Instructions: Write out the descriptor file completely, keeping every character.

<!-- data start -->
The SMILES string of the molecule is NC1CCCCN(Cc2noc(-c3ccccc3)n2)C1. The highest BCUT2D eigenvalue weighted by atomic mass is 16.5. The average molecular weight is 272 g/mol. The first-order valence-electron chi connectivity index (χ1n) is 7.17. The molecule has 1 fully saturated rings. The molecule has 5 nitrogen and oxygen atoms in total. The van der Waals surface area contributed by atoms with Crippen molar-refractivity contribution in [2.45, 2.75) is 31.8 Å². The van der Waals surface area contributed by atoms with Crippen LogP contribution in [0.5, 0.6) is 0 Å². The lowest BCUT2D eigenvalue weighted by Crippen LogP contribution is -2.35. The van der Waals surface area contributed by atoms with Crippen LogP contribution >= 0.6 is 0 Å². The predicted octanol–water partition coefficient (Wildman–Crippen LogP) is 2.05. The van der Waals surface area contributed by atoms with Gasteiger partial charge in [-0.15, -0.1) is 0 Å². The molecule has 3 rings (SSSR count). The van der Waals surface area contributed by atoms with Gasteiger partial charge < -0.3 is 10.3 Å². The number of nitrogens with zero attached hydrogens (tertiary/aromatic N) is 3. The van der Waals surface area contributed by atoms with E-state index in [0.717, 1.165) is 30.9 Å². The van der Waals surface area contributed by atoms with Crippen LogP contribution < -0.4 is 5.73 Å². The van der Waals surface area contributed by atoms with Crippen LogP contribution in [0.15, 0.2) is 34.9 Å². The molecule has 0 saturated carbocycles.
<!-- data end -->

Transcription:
The SMILES string of the molecule is NC1CCCCN(Cc2noc(-c3ccccc3)n2)C1. The highest BCUT2D eigenvalue weighted by atomic mass is 16.5. The average molecular weight is 272 g/mol. The first-order valence-electron chi connectivity index (χ1n) is 7.17. The molecule has 1 fully saturated rings. The molecule has 5 nitrogen and oxygen atoms in total. The van der Waals surface area contributed by atoms with Crippen molar-refractivity contribution in [2.45, 2.75) is 31.8 Å². The van der Waals surface area contributed by atoms with Crippen LogP contribution in [0.5, 0.6) is 0 Å². The lowest BCUT2D eigenvalue weighted by Crippen LogP contribution is -2.35. The van der Waals surface area contributed by atoms with Crippen LogP contribution >= 0.6 is 0 Å². The predicted octanol–water partition coefficient (Wildman–Crippen LogP) is 2.05. The van der Waals surface area contributed by atoms with Gasteiger partial charge in [-0.15, -0.1) is 0 Å². The molecule has 3 rings (SSSR count). The van der Waals surface area contributed by atoms with Gasteiger partial charge < -0.3 is 10.3 Å². The number of nitrogens with zero attached hydrogens (tertiary/aromatic N) is 3. The van der Waals surface area contributed by atoms with E-state index in [0.717, 1.165) is 30.9 Å². The van der Waals surface area contributed by atoms with Crippen LogP contribution < -0.4 is 5.73 Å². The van der Waals surface area contributed by atoms with Crippen LogP contribution in [0.15, 0.2) is 34.9 Å². The molecule has 0 saturated carbocycles.